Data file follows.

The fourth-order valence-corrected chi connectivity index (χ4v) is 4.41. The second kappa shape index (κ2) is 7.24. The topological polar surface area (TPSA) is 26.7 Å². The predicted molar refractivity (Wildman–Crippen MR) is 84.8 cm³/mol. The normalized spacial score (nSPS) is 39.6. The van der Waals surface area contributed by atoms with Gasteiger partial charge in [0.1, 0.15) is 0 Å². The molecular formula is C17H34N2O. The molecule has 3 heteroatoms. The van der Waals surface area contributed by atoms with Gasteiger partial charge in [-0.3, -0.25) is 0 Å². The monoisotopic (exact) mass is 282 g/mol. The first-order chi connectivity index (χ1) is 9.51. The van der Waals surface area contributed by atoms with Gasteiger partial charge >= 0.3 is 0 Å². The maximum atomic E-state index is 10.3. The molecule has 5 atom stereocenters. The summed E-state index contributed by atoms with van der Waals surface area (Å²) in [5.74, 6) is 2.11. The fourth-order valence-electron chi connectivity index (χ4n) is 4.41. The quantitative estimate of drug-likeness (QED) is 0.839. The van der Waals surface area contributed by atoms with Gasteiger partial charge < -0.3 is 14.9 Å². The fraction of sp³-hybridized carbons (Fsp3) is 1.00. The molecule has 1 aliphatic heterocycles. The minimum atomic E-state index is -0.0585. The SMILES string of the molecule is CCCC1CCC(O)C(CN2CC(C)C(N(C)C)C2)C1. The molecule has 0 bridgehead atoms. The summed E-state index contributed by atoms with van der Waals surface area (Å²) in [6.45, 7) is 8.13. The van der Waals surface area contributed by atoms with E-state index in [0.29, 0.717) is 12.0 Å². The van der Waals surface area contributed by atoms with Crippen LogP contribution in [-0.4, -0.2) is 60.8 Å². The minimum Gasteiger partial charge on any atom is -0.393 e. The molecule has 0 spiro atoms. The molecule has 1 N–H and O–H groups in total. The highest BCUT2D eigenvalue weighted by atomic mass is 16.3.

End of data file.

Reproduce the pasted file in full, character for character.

The fourth-order valence-corrected chi connectivity index (χ4v) is 4.41. The second kappa shape index (κ2) is 7.24. The topological polar surface area (TPSA) is 26.7 Å². The predicted molar refractivity (Wildman–Crippen MR) is 84.8 cm³/mol. The normalized spacial score (nSPS) is 39.6. The van der Waals surface area contributed by atoms with Gasteiger partial charge in [0.1, 0.15) is 0 Å². The molecular formula is C17H34N2O. The molecule has 3 heteroatoms. The van der Waals surface area contributed by atoms with Gasteiger partial charge in [-0.3, -0.25) is 0 Å². The monoisotopic (exact) mass is 282 g/mol. The first-order chi connectivity index (χ1) is 9.51. The van der Waals surface area contributed by atoms with Gasteiger partial charge >= 0.3 is 0 Å². The maximum atomic E-state index is 10.3. The molecule has 5 atom stereocenters. The summed E-state index contributed by atoms with van der Waals surface area (Å²) in [5.74, 6) is 2.11. The fourth-order valence-electron chi connectivity index (χ4n) is 4.41. The quantitative estimate of drug-likeness (QED) is 0.839. The van der Waals surface area contributed by atoms with Gasteiger partial charge < -0.3 is 14.9 Å². The fraction of sp³-hybridized carbons (Fsp3) is 1.00. The molecule has 1 aliphatic heterocycles. The minimum atomic E-state index is -0.0585. The SMILES string of the molecule is CCCC1CCC(O)C(CN2CC(C)C(N(C)C)C2)C1. The molecule has 0 bridgehead atoms. The summed E-state index contributed by atoms with van der Waals surface area (Å²) in [6.45, 7) is 8.13. The van der Waals surface area contributed by atoms with E-state index in [0.29, 0.717) is 12.0 Å². The van der Waals surface area contributed by atoms with Crippen LogP contribution in [-0.4, -0.2) is 60.8 Å². The minimum Gasteiger partial charge on any atom is -0.393 e. The molecule has 0 spiro atoms. The molecule has 1 N–H and O–H groups in total. The highest BCUT2D eigenvalue weighted by atomic mass is 16.3.